Pakistan`s new law gives security forces shoot-at-sight powers
Pakistan`s parliament today passed a controversial legislation empowering security forces to shoot-at-sight suspects involved in terrorism, arson, murder and attacks on health officials.
Islamabad: Pakistan`s parliament today passed a controversial legislation empowering security forces to shoot-at-sight suspects involved in terrorism, arson, murder and attacks on health officials.
The "Protection of Pakistan Bill 2014" empowers an official of grade 15 (Non Gazetted Officers/Junior Officers/ JCOs) and above to issue such orders.
It also allows a suspect to be kept under detention for a period of 60 days after getting judicial remand.
Under the act, security forces can conduct search operations without securing warrant from a judicial officer.
To allay apprehensions of rights groups, it envisages detention centre under the supervision of courts and provisions for judicial inquiry, if anyone was killed by security agencies under its ambit.
Another important feature is the imprisonment for at least 20 years for those convicted of militancy.
The bill was adopted with the Pakistan Peoples Party (PPP) voting in favour of the resolution. It will remain in force for two years.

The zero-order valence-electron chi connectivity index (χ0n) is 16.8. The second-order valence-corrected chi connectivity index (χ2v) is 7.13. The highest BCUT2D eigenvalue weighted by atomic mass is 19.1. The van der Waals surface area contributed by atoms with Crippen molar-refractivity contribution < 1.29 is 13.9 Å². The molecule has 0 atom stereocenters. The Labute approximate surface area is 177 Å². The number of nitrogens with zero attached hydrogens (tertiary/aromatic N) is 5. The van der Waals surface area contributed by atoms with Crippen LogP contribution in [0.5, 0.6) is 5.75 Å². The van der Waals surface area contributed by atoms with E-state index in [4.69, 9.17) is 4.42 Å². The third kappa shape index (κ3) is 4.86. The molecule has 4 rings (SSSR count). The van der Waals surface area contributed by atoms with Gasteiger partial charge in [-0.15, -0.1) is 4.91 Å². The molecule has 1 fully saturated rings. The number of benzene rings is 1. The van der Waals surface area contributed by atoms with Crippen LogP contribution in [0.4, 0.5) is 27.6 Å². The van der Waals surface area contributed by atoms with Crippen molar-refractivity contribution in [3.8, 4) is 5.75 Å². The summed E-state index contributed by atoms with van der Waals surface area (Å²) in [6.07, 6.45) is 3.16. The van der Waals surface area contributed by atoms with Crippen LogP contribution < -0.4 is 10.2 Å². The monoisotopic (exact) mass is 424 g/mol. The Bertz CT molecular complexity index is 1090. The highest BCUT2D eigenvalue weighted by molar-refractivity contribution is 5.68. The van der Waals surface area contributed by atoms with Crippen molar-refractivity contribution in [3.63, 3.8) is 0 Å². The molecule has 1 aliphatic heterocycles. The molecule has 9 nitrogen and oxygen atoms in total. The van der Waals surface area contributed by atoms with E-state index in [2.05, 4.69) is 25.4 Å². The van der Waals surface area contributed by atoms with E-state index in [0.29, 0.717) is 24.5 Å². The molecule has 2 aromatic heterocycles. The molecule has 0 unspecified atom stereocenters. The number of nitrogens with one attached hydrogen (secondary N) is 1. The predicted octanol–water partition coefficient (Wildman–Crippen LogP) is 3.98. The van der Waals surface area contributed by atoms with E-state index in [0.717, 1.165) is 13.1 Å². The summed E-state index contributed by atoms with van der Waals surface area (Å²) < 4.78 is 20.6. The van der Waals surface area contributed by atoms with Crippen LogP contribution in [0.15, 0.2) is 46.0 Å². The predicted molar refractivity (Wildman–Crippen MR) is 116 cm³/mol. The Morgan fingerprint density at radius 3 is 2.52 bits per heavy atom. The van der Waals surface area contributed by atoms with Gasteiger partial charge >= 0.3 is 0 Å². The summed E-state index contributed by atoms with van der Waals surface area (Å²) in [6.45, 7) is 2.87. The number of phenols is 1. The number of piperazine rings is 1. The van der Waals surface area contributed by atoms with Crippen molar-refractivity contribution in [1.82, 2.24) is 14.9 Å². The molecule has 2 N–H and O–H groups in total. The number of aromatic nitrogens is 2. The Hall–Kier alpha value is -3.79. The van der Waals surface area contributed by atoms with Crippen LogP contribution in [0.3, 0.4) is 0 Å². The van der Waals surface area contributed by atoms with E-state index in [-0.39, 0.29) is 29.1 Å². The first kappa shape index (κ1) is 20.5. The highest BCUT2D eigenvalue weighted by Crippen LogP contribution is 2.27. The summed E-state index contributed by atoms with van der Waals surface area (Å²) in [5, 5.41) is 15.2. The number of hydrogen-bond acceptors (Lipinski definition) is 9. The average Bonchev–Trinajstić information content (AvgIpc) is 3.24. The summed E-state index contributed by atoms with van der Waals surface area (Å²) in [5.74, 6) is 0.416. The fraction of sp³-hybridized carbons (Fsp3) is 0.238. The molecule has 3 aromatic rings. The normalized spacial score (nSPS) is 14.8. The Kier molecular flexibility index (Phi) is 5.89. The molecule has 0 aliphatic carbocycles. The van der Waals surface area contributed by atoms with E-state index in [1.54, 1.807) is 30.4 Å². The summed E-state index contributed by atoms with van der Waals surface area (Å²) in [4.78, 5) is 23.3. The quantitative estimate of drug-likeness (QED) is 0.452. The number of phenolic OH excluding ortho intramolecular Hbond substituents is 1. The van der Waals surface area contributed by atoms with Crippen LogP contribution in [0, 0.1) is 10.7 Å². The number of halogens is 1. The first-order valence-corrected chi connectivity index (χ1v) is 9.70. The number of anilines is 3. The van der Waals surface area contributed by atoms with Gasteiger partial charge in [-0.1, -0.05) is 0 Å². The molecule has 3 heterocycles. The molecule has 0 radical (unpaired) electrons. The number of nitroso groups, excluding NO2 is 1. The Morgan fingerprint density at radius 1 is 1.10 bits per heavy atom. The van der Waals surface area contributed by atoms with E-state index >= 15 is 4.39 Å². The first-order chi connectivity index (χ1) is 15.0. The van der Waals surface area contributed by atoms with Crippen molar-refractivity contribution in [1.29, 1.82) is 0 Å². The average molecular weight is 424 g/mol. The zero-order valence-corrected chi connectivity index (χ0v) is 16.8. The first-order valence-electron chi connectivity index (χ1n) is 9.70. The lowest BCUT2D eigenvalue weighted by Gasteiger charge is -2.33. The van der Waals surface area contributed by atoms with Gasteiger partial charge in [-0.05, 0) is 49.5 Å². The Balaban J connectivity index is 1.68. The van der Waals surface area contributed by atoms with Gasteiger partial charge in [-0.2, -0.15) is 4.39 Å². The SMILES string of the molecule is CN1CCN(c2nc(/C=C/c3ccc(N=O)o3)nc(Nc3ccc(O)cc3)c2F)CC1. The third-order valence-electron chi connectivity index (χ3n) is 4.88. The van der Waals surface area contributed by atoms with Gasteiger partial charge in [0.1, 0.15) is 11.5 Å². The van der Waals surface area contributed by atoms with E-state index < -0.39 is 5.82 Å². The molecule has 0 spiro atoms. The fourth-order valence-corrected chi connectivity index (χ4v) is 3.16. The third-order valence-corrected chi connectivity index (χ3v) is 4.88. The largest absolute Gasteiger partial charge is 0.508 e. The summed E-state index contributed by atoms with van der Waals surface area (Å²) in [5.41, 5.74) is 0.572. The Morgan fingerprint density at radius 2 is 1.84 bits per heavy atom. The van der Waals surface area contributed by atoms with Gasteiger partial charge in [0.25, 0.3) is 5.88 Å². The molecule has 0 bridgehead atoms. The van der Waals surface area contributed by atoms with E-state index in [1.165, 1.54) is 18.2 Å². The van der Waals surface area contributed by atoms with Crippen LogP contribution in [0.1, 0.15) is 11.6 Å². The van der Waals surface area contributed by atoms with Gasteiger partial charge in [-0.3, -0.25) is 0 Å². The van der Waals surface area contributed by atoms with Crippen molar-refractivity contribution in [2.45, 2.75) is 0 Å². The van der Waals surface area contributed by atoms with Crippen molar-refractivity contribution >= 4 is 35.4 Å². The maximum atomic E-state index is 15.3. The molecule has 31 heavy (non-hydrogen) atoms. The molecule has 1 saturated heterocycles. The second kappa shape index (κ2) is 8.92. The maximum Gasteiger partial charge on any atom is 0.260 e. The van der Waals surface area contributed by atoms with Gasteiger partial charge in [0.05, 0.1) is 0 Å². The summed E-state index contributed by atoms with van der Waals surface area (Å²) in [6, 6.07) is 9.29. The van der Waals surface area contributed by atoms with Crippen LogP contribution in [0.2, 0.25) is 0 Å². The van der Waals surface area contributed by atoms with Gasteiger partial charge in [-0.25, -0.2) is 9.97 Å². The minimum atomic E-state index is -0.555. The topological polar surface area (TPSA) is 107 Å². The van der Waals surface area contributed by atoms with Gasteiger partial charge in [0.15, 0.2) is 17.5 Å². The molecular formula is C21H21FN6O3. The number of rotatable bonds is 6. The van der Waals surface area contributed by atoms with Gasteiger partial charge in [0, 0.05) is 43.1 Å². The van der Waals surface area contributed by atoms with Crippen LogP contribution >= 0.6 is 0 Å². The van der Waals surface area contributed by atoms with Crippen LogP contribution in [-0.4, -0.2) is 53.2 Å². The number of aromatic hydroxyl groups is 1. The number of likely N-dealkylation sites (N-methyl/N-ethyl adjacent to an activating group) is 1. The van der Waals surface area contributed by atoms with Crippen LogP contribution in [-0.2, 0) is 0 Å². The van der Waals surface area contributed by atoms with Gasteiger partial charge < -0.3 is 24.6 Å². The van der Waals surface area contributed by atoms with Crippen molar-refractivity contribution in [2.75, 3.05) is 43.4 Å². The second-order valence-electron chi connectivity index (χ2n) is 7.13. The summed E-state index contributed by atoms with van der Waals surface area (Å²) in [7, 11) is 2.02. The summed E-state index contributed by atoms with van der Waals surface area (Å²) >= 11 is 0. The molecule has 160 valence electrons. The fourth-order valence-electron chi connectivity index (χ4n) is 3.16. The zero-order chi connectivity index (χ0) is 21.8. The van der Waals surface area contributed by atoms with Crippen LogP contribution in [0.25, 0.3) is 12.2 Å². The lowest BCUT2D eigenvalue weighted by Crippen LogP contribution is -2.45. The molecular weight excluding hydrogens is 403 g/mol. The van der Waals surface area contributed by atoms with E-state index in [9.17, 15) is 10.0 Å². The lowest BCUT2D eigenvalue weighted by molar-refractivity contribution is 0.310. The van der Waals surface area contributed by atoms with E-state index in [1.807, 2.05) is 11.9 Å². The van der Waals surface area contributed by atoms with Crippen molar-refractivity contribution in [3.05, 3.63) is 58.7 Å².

The draft bill was introduced in the National Assembly or lower house, by Minister of Science and Technology Zahid Hamid on behalf of Interior Minister Chaudhry Nisar Ali Khan.
Earlier on Monday, the Senate or upper house had unanimously approved the bill.
Hamid said the bill was of "utmost importance" due to the military operation in North Waziristan, to enable security forces to take prompt action against the rebels.
However, Pakistan`s human rights bodies and opposition criticised the bill saying it gives unbridled powers to security agencies.
Rightwing Jamaat-i-Islami opposed the bill saying it violated certain human rights provisions of the Constitution.
Cricketer-turned-politician Imran Khan`s Pakistan Tehreek-e-Insaf did not participate in the voting.
The National Assembly vote comes after the government accepted more than a dozen Opposition introduced amendments to the draft bill.